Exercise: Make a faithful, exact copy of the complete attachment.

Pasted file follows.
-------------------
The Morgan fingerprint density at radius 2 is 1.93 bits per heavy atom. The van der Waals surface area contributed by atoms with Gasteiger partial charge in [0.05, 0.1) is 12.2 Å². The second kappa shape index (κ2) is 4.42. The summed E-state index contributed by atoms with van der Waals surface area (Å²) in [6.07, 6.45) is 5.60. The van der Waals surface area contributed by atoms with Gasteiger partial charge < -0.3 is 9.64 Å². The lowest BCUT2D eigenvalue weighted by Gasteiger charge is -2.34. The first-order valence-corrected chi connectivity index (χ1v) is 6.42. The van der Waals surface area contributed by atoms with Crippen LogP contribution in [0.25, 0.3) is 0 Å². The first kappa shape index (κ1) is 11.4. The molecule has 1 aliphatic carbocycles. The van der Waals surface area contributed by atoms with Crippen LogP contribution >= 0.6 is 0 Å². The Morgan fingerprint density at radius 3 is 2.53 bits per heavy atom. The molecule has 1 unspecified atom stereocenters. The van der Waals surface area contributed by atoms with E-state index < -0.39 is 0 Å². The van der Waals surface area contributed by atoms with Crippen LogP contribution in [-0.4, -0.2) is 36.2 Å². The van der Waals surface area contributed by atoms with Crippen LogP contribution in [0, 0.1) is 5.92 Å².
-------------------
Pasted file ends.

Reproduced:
The Morgan fingerprint density at radius 2 is 1.93 bits per heavy atom. The van der Waals surface area contributed by atoms with Gasteiger partial charge in [0.05, 0.1) is 12.2 Å². The second kappa shape index (κ2) is 4.42. The summed E-state index contributed by atoms with van der Waals surface area (Å²) in [6.07, 6.45) is 5.60. The van der Waals surface area contributed by atoms with Gasteiger partial charge < -0.3 is 9.64 Å². The lowest BCUT2D eigenvalue weighted by Gasteiger charge is -2.34. The first-order valence-corrected chi connectivity index (χ1v) is 6.42. The van der Waals surface area contributed by atoms with Crippen LogP contribution in [0.25, 0.3) is 0 Å². The first kappa shape index (κ1) is 11.4. The molecule has 1 aliphatic carbocycles. The van der Waals surface area contributed by atoms with Crippen LogP contribution >= 0.6 is 0 Å². The Morgan fingerprint density at radius 3 is 2.53 bits per heavy atom. The molecule has 1 unspecified atom stereocenters. The van der Waals surface area contributed by atoms with E-state index < -0.39 is 0 Å². The van der Waals surface area contributed by atoms with Crippen LogP contribution in [-0.4, -0.2) is 36.2 Å². The van der Waals surface area contributed by atoms with Crippen LogP contribution in [0, 0.1) is 5.92 Å².